Mental Models And Metaphors:

How To Stay On The Same Page When You’re Not In The Same Place

In a physical work environment, ambient information helps us stay oriented. For example:

  • a colleague’s expression as she leaves a conference room signals she’s overloaded despite cheerfully accepting another assignment
  • a whiteboard sketch in a huddle room reminds a team of the recent “unlock” that got everything moving
  • a leader's body language or gestures are easily interpretable 

Passive signals like these make it much easier for the team to gauge the context and know how to respond. Now that we’ll be leading remote and hybrid teams for the long-term, leaders need creative strategies to help their teams stay on the same page.

One vital component is shared mental models—constructs for how things work. All of us continuously and automatically form these models to organize our thinking, make sense of complexity, and decide how to navigate our worlds.

Leaders carry around dozens of mental models about how an organization is supposed to work. However, they rarely make them sufficiently explicit to their teams. In that void, everyone makes up their own. Inevitably, they differ—creating recurring friction points.

Here are common, competing mental models we see in organizations:

  • Urgency versus Quality: If one group’s mantra is “good today is better than great tomorrow” and a cross-functional partner thinks “never let good get in the way of great,” they will constantly be disappointed or at odds with each other.
  • Presentation versus Dialogue: One school of thought is that leaders should be presented with highly polished and data-driven recommendations. As a result, a team might toil for weeks to bring something sufficiently rigorous to the executive team. Another perspective is that leaders are there to be thought partners and coaches. You bring them back-of-the-napkin concepts, and they help give the ideas that shape the team’s direction.Both can be true, but without a common expectation, teams will consistently miss the mark when engaging leaders.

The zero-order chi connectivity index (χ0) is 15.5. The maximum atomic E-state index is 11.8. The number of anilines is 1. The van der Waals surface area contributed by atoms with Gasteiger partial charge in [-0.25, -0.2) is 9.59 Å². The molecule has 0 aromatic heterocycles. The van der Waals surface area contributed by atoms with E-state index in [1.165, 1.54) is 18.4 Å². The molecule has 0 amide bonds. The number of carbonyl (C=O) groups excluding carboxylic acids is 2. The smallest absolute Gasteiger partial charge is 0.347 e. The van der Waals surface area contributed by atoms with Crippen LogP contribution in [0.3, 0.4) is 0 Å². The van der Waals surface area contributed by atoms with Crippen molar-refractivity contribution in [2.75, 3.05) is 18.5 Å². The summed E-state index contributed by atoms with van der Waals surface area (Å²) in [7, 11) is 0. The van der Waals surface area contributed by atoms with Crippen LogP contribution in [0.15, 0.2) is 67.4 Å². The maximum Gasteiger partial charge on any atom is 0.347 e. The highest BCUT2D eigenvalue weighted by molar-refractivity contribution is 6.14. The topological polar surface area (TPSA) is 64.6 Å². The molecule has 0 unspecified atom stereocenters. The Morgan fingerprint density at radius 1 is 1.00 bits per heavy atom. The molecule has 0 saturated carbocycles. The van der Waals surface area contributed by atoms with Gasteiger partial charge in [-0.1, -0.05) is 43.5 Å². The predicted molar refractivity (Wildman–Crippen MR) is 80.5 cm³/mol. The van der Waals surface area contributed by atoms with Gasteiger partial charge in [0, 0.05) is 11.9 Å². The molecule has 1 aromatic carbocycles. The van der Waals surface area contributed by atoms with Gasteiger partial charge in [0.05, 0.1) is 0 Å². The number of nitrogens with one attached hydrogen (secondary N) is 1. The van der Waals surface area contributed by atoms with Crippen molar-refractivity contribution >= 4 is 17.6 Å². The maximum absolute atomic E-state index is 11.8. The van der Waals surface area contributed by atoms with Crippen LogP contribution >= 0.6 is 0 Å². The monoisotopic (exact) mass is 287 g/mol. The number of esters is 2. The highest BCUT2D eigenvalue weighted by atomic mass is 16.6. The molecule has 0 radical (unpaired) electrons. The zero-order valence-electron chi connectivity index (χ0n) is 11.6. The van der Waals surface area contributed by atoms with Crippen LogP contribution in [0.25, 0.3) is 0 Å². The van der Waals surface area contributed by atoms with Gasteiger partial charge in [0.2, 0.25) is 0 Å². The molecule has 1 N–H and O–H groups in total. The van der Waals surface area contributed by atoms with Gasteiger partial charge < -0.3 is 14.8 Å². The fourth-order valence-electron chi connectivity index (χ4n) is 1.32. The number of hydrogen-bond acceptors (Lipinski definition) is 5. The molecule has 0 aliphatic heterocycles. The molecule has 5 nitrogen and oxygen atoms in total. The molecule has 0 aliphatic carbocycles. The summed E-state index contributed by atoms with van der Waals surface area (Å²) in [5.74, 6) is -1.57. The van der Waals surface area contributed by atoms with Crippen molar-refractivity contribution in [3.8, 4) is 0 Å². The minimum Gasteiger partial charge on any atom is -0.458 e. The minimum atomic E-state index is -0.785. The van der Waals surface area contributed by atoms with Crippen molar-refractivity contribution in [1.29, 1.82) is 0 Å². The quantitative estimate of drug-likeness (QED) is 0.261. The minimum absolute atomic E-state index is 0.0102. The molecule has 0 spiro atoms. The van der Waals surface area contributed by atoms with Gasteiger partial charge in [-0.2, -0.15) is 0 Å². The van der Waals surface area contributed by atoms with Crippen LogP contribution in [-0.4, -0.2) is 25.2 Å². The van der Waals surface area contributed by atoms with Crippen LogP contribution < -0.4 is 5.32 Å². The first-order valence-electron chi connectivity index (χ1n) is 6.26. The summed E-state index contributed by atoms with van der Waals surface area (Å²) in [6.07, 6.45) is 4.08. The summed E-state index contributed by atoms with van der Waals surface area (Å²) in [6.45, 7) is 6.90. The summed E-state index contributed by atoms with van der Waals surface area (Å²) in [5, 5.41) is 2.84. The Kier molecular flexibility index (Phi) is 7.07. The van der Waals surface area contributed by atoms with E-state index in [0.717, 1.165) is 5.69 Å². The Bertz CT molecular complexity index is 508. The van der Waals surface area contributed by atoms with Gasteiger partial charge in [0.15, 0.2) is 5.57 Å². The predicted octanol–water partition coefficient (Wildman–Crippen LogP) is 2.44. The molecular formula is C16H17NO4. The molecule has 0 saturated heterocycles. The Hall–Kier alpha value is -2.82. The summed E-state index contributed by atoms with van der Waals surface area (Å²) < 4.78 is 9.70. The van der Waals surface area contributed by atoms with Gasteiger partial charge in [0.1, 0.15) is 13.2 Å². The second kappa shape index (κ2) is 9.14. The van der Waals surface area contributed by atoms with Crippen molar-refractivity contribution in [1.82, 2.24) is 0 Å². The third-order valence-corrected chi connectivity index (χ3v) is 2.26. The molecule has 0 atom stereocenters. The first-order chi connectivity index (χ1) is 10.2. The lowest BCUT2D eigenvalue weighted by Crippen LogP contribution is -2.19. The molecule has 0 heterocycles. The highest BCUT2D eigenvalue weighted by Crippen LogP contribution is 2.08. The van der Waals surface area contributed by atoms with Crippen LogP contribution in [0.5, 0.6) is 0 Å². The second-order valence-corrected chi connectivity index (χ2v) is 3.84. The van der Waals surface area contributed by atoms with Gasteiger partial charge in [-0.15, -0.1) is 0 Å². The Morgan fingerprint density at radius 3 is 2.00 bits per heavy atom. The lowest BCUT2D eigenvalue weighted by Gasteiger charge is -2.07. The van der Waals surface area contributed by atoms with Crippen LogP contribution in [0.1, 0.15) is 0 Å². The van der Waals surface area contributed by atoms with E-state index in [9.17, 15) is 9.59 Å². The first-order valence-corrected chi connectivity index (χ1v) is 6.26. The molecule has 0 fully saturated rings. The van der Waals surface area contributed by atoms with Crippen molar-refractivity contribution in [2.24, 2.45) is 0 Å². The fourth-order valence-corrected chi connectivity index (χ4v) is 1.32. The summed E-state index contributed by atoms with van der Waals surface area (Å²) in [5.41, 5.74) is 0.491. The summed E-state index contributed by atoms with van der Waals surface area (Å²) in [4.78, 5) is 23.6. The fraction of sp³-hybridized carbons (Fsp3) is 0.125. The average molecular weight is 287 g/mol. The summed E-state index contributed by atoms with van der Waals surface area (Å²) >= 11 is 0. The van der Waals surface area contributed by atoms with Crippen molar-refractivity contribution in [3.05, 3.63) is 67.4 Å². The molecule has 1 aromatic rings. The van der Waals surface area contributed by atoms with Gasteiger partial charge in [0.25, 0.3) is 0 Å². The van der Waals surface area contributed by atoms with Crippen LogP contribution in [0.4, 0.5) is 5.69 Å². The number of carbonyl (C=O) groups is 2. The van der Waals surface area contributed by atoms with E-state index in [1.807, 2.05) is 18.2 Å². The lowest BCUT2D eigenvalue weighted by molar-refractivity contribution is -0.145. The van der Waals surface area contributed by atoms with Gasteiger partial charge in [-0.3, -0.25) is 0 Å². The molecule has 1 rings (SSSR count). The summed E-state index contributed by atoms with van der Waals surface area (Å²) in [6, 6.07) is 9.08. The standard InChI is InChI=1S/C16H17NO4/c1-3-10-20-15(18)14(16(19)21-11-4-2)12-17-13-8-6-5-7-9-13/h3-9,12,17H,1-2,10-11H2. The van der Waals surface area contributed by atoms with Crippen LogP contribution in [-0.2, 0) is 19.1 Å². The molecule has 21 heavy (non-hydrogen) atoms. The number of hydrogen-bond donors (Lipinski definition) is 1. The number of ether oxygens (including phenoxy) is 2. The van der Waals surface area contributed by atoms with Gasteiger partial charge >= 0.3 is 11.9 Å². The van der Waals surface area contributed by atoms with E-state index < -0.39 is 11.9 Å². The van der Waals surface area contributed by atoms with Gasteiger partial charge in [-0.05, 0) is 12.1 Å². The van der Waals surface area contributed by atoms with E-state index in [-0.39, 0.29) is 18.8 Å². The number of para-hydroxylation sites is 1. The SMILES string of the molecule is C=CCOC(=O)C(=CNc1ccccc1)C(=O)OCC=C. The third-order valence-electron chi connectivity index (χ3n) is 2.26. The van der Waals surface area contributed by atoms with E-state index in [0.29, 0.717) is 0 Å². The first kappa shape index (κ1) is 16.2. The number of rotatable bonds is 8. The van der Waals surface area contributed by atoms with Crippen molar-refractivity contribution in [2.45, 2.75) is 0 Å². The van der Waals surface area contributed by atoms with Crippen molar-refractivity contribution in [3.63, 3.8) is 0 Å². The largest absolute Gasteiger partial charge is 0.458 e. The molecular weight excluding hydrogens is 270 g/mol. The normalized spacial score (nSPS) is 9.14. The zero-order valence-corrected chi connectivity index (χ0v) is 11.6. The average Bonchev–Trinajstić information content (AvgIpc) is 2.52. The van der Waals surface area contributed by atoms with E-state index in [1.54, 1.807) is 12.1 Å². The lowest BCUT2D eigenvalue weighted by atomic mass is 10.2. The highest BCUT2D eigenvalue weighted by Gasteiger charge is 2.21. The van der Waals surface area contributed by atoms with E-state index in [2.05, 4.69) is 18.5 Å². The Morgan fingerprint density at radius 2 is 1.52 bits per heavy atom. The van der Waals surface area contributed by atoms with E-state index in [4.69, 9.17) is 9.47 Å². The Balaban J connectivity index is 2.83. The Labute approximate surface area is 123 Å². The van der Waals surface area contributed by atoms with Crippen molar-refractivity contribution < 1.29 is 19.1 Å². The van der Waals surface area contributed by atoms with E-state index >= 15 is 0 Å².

• Partners versus Service Centers: Most organizations have formed hybrid organizational models, such as agile pods (centered on outcomes) combined with functional teams (centered on expertise). Absent a shared mental model, pods will see the expertise teams as resource centers to be called upon as needed, while the expertise teams will see the pods as the execution arm of a global strategy. Unresolved, this difference will manifest in every budget, resource, and prioritization conversation.

To help your teams thrive in the next normal, see it as your job to establish and maintain shared mental models for what you’re up to and how you’ll get there.  Think of them as reference points for collective understanding.

Here are three ways:

  1. Analogies and Metaphors: Metaphors and analogies  are exceptionally efficient ways to accelerate insight.  If you see recurring points of friction, think about the best metaphor or analogy for your system and communicate it explicitly. One team used the analogy of a hybrid car to explain how their hybrid structure would work: We’re one car, headed to one destination. We have two engines, a gas engine and an electric one that propels us forward. Both are necessary and equal.  In any given situation, we use the one best suited to the conditions.
  2. Guiding Principles: In the great book Switch, authors Dan and Chip Heath tell the story of a struggling Brazilian railroad who turned it around through several  counter-intuitive guiding principles: 1: Money would be invested only in projects that would earn more revenue in the short-term; 2: The best solution to any problem was the one that would cost the least money up front—even if it ended up costing more in the long term; 3: Options that would fix a problem quickly were preferred to slower options that would provide superior long-term fixes. Establish similarly specific, meaningful guiding principles for your organization, and your teams will move more quickly and autonomously, with a much lower risk of getting off-track.
  3. Team Ethos: Ritz-Carlton’s motto is “We are Ladies and Gentlemen serving Ladies and Gentlemen.” Zappo’s mantra is “we’re a customer service company who happens to sell shoes.” McKinsey confers an “obligation to dissent” on its consultants. By establishing a strong, distinctive ethos, each of these companies help employees form a mental model for how to make choices in moments of truth. In a virtual context, it’s more important than ever to name your ethos and imbue it with meaning.

Without the moment-to-moment cues teams unconsciously rely on, a clear mental model provides consistent guardrails to keep everyone on the same page as you work together to navigate the road ahead.

Shani Harmon and Renee Cullinan founded Stop Meeting Like This to change the way the world works. Follow them on LinkedIn and Twitter, and subscribe to their quarterly newsletter.